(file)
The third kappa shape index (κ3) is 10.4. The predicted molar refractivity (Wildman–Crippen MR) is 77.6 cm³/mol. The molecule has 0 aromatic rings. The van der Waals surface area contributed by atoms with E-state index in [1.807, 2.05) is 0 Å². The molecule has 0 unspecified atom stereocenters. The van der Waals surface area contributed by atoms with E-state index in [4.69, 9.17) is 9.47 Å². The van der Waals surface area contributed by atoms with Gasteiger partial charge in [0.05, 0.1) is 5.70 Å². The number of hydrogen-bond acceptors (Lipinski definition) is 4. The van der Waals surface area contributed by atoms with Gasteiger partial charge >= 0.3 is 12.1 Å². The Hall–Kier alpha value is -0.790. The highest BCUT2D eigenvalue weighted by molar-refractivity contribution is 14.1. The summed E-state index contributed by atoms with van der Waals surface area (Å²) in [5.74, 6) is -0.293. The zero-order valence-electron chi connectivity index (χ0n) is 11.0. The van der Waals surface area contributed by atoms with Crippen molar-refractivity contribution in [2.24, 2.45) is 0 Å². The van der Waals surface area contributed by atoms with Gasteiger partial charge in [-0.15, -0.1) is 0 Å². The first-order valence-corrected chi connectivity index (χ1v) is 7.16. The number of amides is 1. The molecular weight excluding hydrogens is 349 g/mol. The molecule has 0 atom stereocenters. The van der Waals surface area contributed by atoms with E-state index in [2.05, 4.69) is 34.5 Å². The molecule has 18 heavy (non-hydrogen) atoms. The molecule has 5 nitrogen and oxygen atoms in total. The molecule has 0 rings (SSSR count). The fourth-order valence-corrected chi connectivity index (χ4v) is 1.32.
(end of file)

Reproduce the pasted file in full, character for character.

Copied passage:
The third kappa shape index (κ3) is 10.4. The predicted molar refractivity (Wildman–Crippen MR) is 77.6 cm³/mol. The molecule has 0 aromatic rings. The van der Waals surface area contributed by atoms with E-state index in [1.807, 2.05) is 0 Å². The molecule has 0 unspecified atom stereocenters. The van der Waals surface area contributed by atoms with E-state index in [4.69, 9.17) is 9.47 Å². The van der Waals surface area contributed by atoms with Gasteiger partial charge in [0.05, 0.1) is 5.70 Å². The number of hydrogen-bond acceptors (Lipinski definition) is 4. The van der Waals surface area contributed by atoms with Gasteiger partial charge >= 0.3 is 12.1 Å². The Hall–Kier alpha value is -0.790. The highest BCUT2D eigenvalue weighted by molar-refractivity contribution is 14.1. The summed E-state index contributed by atoms with van der Waals surface area (Å²) in [5.74, 6) is -0.293. The zero-order valence-electron chi connectivity index (χ0n) is 11.0. The van der Waals surface area contributed by atoms with Crippen molar-refractivity contribution in [2.24, 2.45) is 0 Å². The van der Waals surface area contributed by atoms with Gasteiger partial charge in [-0.15, -0.1) is 0 Å². The first-order valence-corrected chi connectivity index (χ1v) is 7.16. The number of amides is 1. The molecular weight excluding hydrogens is 349 g/mol. The molecule has 0 atom stereocenters. The van der Waals surface area contributed by atoms with E-state index in [2.05, 4.69) is 34.5 Å². The molecule has 18 heavy (non-hydrogen) atoms. The molecule has 5 nitrogen and oxygen atoms in total. The molecule has 0 rings (SSSR count). The fourth-order valence-corrected chi connectivity index (χ4v) is 1.32.